In the Battle of Chald iran, Ismail's forces attacked heavily the lines of the Ottoman empire and suffered devastating casualties. Shah Abbas the Great fully revived the Safavid Empire by moving the capital to a more centralized location and he encouraged trade with other lands. He also reformed the administrative and military institutions of the empire. Shah Abbas led the Safavids to numerous victories and his Campaigns brought most of northwestern Iran The Caucasus, and Mesopotamia under Safavid rule. In 1523 Zahir al-Din Muhammad, known as Babur or "the Tiger", founded the Mughal empire. Unlike the Ottomans who sought to be renowned ghazi's, or the Safavids, who acted as champions of Shiism, Babur made little pretense to be anything more than an adventurer and soldier of fortune in the manner of his illustrious ancestors.

His father had been the prince of Far ghana, and Babur's great ambition was to transform his inheritance into a glorious central Asian empire. Babur mounted invasions on India and he took Delhi in 1526, but he didn't care much about the land and customs of the land that he conquered. Babur's grandson Akbar became ruler, and proved to be a charismatic one at that. Akbar gained his power by throwing A dham Khan, and commander of the Mughal army out of a window twice to make sure of his death. He took personal control of the government and created a centralized administrative structure with ministries regulating the various provinces of the empire. Akbar was a no-nonsense ruler, he didn't tolerate challenges to his rule.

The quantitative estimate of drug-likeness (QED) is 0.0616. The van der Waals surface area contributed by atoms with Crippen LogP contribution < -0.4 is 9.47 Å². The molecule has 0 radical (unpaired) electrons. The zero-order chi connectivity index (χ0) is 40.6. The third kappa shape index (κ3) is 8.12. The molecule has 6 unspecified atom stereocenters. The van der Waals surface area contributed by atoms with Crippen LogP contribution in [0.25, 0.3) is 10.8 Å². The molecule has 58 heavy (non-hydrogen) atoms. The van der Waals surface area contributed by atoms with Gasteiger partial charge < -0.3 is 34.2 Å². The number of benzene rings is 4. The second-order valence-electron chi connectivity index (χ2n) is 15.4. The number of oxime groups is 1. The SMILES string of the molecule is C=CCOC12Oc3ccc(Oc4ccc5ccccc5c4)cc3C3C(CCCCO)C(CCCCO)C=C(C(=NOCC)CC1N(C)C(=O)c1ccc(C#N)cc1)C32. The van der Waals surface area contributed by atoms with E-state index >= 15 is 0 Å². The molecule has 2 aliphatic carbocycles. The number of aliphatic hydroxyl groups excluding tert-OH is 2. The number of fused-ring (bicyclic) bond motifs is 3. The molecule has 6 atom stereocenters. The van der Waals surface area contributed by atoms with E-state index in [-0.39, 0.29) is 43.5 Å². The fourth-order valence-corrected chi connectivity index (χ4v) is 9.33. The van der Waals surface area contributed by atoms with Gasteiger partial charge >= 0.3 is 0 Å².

Nonetheless, he was also a thoughtful, reflective man deeply interested in religion and philosophy. He didn't know how to read so he had someone read to him daily. Instead of imposing Islam on his subjects, he encouraged the elaboration of syncretic religion called the "devine faith" that focused attention on the emperor as a ruler common to all the religious, ethnic and social groups of India. The Mughal empire reached its greatest extent under Aurangzeb.

During his long reign from 1659 to 1707, he waged a relentless campaign to push Mughal authority deep into southern India. Mughal came to rule the entire subcontinent except for a small region at the southern tip. These are descriptions of the major empires that became prominent, the Ottoman Empire, the Safavids and the Mughals. We have gone over some of the similarities and differences of the three empires and also discussed the development of these empires and their social and political backgrounds. We have seen a glimpse of the great leaders that ruled these empires such as Mehmed the Conqueror, Shah Ismail and Shah Abbas for the Safavids, and Babur and Akbar for the Mughals. These empires created the boundary for Islamic institution through the 1500's and beyond.

They should be recognized as a stepping stone in the Islamic voyage which has definitely laid an impact on the society and societies before ours.